In the January 28, 2014 Ask The Headhunter Newsletter, a reader decides to ‘fess up that he’s old… in the cover letter:
You’d never know it looking at me or talking to me, but… I’m 64! I learned a while ago to take any reference to my age off my resume, but as I list all my relevant positions and achievements, the reader has to figure, “This guy’s gotta be, like, over 60!” and boom, I’m done. The achievements, the relevant jobs, the references… buh-bye! I don’t know how to overcome this age discrimination without any opportunity for me to respond to it.
Perhaps the only negative in my candidacy, which I feel I must address here so that it’s out in the open, is my age. I am 64 years old, which I’m sure will strike many as too old. I can assure you that in my case it is not. I’m in excellent health, I still walk 36 holes [of golf] several times a season, I play singles tennis three times a week, I write my columns and blogs in my spare time, and my clients never even think about my age. Other than continually losing arguments with my wife, I show no signs of slowing down, and fully intend to keep working full-time for at least another decade. There you go. It would be unfortunate if chronology worked against me, for no valid reason.
I figure, well, at least I’m open about it, and either it kills my chances or they actually think, “Hey, good for this guy to nip this in the bud.”
What’s your view? Ignore my age and hope they don’t notice or care? Raise it and hope they appreciate the strong position? Or deliberately hide it from all submitted material and let them reject me when they find out?
I think your age is not the determining factor in getting a job. I think it’s a mistake to hide or emphasize age or to be defensive about it.
Consider the baseline probabilities that any given job hunter will get a job offer. They are tiny. The cynic will say, “Well, if you add in age, the odds get even smaller!” No, my view is different.
The odds are always small. But what triggers a hire is something distinctive in a candidate that suggests he or she can do an exceptional job. Such qualities are rare — in any candidate, at any age. For that reason, my advice is to forget about your age altogether. Don’t hide it or rationalize it — but leave it alone. Let them think what they want to think about age — but control the agenda. Give them something else more important to think about.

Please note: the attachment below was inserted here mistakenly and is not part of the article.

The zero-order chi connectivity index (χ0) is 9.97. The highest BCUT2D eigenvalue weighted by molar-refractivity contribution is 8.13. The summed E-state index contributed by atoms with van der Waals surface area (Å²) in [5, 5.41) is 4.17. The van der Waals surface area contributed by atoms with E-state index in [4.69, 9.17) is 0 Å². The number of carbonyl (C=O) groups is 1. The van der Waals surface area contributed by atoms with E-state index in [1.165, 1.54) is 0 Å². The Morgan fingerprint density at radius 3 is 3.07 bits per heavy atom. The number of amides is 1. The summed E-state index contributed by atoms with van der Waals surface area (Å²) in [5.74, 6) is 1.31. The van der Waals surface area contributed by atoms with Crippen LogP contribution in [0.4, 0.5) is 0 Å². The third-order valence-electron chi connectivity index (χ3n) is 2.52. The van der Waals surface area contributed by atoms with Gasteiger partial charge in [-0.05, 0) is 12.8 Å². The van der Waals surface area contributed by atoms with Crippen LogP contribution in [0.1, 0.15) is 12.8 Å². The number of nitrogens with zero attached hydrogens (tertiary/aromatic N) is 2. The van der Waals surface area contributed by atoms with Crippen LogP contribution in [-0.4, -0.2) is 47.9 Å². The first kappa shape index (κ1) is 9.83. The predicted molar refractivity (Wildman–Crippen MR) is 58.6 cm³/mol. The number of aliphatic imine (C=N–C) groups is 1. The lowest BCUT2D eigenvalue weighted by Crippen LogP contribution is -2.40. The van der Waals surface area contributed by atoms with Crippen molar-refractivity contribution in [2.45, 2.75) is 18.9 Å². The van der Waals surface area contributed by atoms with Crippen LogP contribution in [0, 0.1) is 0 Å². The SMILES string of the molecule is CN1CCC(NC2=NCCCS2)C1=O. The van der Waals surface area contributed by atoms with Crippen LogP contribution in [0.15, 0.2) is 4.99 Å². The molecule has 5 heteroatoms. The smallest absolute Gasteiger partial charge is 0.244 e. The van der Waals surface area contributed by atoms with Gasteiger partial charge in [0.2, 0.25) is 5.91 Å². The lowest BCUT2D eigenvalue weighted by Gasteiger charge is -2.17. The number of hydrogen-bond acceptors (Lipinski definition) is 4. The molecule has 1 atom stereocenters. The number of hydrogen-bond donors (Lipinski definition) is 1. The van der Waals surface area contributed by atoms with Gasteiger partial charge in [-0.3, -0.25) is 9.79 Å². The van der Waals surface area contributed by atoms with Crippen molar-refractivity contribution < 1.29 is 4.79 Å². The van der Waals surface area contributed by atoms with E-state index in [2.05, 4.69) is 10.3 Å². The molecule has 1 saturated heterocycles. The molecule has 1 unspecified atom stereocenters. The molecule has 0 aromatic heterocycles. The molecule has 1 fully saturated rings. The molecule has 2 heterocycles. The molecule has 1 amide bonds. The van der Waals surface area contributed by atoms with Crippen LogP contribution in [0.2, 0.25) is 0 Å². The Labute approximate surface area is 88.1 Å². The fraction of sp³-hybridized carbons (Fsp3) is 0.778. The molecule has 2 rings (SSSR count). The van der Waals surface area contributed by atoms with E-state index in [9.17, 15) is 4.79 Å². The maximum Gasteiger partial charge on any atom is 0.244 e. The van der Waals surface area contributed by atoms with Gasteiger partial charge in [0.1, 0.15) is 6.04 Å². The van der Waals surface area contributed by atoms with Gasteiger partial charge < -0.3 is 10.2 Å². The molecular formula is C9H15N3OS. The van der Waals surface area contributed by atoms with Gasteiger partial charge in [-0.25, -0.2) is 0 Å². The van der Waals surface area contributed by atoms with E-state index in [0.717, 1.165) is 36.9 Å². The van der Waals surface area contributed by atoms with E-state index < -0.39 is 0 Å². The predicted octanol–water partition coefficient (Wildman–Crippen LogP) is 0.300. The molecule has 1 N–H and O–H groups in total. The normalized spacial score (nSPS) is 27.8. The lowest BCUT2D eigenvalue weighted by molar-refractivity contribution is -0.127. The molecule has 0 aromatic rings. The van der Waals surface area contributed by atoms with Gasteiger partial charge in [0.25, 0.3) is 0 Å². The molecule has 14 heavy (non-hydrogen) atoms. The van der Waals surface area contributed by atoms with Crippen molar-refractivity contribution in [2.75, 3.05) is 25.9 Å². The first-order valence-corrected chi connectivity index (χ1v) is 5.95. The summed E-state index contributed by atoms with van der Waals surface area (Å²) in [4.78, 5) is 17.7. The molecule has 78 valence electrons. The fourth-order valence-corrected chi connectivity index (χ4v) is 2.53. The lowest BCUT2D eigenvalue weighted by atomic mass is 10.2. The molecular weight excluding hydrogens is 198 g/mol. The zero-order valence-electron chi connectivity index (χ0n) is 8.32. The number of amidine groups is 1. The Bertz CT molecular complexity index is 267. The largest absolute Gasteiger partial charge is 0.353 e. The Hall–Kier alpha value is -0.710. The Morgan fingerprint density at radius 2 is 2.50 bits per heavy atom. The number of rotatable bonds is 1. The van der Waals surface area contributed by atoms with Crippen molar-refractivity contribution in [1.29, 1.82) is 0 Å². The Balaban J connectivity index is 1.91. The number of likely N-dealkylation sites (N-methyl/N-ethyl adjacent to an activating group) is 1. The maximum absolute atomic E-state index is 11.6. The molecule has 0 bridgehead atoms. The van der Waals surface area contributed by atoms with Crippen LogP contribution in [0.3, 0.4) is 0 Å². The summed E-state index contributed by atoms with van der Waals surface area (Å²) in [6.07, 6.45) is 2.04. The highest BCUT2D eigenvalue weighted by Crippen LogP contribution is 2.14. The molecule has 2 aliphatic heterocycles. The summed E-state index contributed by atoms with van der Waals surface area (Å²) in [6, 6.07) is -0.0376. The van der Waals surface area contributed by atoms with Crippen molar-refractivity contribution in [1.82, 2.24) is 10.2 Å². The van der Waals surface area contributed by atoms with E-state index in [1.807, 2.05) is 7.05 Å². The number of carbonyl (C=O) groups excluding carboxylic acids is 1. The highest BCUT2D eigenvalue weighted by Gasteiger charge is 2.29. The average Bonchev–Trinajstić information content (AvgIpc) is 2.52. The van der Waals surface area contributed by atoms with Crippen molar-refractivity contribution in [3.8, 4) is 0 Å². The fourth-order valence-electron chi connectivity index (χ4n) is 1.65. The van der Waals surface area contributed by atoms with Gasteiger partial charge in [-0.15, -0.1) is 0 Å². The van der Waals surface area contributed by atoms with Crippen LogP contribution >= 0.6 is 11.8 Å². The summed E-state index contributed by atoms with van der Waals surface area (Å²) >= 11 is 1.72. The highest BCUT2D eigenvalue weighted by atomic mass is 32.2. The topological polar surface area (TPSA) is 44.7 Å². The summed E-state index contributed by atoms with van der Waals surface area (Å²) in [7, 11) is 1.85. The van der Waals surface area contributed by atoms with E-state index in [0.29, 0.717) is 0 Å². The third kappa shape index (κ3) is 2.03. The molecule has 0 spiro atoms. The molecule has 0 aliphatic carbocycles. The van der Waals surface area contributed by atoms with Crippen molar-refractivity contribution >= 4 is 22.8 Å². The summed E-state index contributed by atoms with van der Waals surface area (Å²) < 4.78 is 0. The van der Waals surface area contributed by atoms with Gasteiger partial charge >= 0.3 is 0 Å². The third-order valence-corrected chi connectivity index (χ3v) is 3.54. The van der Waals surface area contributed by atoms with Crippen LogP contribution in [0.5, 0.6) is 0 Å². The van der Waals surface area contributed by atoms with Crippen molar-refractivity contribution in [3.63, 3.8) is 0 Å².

Your job is to influence an employer to believe you can make a significant material difference in the business. Show them the green, and they’re more likely to forget about the grey.
Three of the Fearless Job Hunting Books will take you on a deep dive into the topics that surround this challenge:
- Book 3: Get In The Door (way ahead of your competition)
- Book 5: Get The Right Employer’s Full Attention (this includes the section “Age discrimination or age anxiety?”)
- Book 6: Be The Profitable Hire (this includes “How can I demonstrate my value?” and “How to do a Working Interview.”)
If an employer is going to discriminate over age, about all you can do is sue them. Or, you can hit them so hard with a value proposition that they realize they cannot afford not to hire you.
That’s the challenge. I think most of a hiring decision rides on a person’s ability to deliver profit. Age can pose additional challenges, but I think only the profit angle can overcome that.
By the way — I hate your paragraph about your age. If I were an employer reading that, I’d toss your resume. Why? Because you’re so worried about your age that your concern about it is likely to adversely affect your work and how you relate to others. My advice (but use your own judgment first) is to lose it and stop talking about it unless someone asks.
That’s my two bits. Find the right organization, do your homework (like you would if you were on the job) and hand them a brief business plan for the job — just enough to make them call you.
This isn’t the first time we’ve discussed age discrimination, and it won’t be the last. Should you disclose your age up front?